People from all walks of life attended a town hall meeting to participate in nation-wide discussions to develop a shared vision for what the Green New Deal in Canada could look like.
The event drew approximately 200 students, professionals, and interested citizens at the Italian-Canadian Club on June 6. They gathered at round tables and worked in groups to creatively brainstorm ideas which will go to a non-partisan organization in order to build a policy agenda based on what is being heard by communities across Canada.
Their shared vision will be taken to political leaders after the upcoming federal election for them to adopt on their respective platforms.
“I think it's time. I mean, we’ve built the perfect storm,” said PhD student in Climate Change Kearney Coupland as she stood on stage.
“We’re warming in Canada twice the rate of the rest of the world. We're seeing higher temperatures, more forest fires, more occurrences of 100 year floods like in Ottawa and Montreal where they've seen two in the last three years, melting Arctic permafrost that's releasing greenhouse gases and fundamentally changing the foundations on which ecosystems and human beings rely on in our northern communities and at the same time we’re said to be in one of the largest migrant crisis since world war two.”
As groups gathered together, they had the task of prioritizing two objectives in Canada. One idea was pitched under a red line – meaning it needs to cease – and the other idea under a green line – meaning it needs to be pushed forward.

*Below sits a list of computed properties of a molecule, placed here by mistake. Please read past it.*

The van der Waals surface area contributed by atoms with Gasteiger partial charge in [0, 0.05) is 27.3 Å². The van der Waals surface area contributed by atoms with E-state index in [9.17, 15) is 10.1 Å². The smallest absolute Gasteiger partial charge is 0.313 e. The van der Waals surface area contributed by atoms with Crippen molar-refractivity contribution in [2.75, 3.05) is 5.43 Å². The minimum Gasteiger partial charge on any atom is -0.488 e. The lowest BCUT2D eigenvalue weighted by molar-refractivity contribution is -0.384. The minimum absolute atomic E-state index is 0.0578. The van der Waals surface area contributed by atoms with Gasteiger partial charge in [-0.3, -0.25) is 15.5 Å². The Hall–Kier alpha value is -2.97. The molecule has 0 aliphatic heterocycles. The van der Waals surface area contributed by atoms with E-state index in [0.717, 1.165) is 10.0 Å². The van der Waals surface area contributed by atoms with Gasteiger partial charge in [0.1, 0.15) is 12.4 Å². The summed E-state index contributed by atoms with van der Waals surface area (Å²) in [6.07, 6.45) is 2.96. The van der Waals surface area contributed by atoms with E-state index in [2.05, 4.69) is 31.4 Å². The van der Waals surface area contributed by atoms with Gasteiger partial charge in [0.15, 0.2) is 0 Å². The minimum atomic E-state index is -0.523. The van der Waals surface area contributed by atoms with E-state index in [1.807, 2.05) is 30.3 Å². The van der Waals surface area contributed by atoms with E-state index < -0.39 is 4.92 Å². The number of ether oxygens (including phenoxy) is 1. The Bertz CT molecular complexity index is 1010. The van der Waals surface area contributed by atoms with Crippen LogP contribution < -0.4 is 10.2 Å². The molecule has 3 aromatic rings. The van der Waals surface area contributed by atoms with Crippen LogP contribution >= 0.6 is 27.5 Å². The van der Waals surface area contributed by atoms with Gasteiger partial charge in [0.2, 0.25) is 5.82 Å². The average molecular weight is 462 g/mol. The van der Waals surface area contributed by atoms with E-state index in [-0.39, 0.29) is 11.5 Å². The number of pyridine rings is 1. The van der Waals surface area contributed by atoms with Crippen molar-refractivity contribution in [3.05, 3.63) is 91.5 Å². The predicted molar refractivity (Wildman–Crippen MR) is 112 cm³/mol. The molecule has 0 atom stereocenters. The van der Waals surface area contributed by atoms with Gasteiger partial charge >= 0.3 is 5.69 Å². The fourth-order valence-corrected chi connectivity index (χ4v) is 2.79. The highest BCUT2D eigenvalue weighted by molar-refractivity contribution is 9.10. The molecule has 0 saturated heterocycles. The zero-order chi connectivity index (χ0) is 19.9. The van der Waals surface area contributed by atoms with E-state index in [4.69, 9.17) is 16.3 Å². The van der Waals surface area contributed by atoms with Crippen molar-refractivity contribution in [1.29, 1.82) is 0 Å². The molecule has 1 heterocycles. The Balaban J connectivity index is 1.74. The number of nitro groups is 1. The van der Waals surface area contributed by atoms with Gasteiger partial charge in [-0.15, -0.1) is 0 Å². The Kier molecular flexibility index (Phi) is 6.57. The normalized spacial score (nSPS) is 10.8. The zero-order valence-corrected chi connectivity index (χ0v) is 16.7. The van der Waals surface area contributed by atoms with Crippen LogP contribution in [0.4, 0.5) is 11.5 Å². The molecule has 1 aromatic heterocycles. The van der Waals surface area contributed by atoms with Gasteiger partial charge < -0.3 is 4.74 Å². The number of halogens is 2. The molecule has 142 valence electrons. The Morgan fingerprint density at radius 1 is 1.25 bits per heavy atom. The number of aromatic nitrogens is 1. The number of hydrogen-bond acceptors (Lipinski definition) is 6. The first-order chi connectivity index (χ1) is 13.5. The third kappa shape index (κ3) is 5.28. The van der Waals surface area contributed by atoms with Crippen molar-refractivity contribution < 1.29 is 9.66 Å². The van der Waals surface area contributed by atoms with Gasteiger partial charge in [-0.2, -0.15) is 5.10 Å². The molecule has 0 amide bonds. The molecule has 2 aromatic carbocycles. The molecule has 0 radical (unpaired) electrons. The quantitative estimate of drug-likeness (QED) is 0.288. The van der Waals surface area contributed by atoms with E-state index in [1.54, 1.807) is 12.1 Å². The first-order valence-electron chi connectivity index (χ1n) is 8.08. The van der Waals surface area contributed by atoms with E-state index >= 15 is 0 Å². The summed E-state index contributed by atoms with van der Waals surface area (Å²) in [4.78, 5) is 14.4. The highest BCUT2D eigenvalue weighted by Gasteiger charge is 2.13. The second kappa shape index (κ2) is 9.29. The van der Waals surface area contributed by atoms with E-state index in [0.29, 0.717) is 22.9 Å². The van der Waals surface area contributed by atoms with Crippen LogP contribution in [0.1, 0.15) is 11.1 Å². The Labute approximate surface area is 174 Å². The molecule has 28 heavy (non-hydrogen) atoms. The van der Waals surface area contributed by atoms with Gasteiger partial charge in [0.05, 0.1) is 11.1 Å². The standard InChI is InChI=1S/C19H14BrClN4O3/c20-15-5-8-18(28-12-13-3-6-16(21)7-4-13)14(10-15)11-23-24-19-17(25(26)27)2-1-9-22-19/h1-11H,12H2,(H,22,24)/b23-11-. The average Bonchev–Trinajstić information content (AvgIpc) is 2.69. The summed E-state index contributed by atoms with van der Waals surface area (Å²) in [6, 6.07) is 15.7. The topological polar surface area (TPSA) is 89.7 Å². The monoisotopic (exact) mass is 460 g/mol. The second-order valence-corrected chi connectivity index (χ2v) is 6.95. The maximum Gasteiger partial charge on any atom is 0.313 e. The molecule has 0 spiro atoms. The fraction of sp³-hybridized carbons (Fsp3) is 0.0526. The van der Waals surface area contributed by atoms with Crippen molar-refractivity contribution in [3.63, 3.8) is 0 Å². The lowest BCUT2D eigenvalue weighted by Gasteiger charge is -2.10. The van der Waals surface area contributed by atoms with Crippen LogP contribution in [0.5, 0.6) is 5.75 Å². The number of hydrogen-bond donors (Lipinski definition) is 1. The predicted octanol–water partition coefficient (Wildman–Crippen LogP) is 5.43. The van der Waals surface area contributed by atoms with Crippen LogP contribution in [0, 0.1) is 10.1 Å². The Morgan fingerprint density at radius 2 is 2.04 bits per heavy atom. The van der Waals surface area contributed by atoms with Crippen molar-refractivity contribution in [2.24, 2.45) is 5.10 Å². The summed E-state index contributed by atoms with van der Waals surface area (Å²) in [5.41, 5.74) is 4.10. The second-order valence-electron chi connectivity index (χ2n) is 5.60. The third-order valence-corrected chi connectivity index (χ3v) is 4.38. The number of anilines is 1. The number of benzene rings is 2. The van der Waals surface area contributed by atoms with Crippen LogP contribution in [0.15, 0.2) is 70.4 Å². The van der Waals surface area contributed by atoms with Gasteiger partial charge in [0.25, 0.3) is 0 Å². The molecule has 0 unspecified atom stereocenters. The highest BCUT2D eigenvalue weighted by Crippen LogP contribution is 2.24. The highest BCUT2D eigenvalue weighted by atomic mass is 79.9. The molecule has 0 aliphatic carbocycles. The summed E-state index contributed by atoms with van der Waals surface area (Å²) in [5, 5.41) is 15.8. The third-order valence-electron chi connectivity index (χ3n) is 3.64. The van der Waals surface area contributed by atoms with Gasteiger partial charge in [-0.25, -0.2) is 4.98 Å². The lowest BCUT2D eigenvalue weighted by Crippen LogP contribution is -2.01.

Participants came up with ideas such as stopping the oppression and marginalization of people, curtailing the dominance of petroleum-based economies, eliminating fossil fuels, stopping the decline of species and their habitats, investing in green energy, honouring Canadian heritage and providing safe food and water for people all around the country.
Senior fellow at the University of Toronto and mediator at the event, Marva Wisdom, said activities like this give each person a chance to individually come up with what they see as a priority for the community, for the country and for the world.
“It is necessary because not only are we looking at each individual's priorities and concerns but we are also looking at the collective and we want to be talking to each other about how we would like to conduct ourselves as human beings on this planet to make a fair, more just, more sustainable environment not only for ourselves but for the next generation,” said Wisdom.
Coupland said the terminology of the Green New Deal is derived from the New Deal Franklin D. Roosevelt introduced in the 1930s in response to the Great Depression to create jobs, reforestation initiatives and social welfare projects. The New Deal had set a vision into direct investment, innovation and employment by developing solutions with resources that were available at the time.
And while the New Deal was introduced at a different time and fought a different issue, Coupland said the approach is necessary to adopt in order to deal with what we are facing today.
“No it wasn't a perfect answer and it had its failings, it was the last major societal transformation in North America that occurred in the speed and the scale that we know is necessary to deal with the climate crisis,” said Coupland.
“This inspired hope in people who were hopeless to some and offered an opportunity to be entrepreneurial which sounds awfully familiar to a situation we are in now.”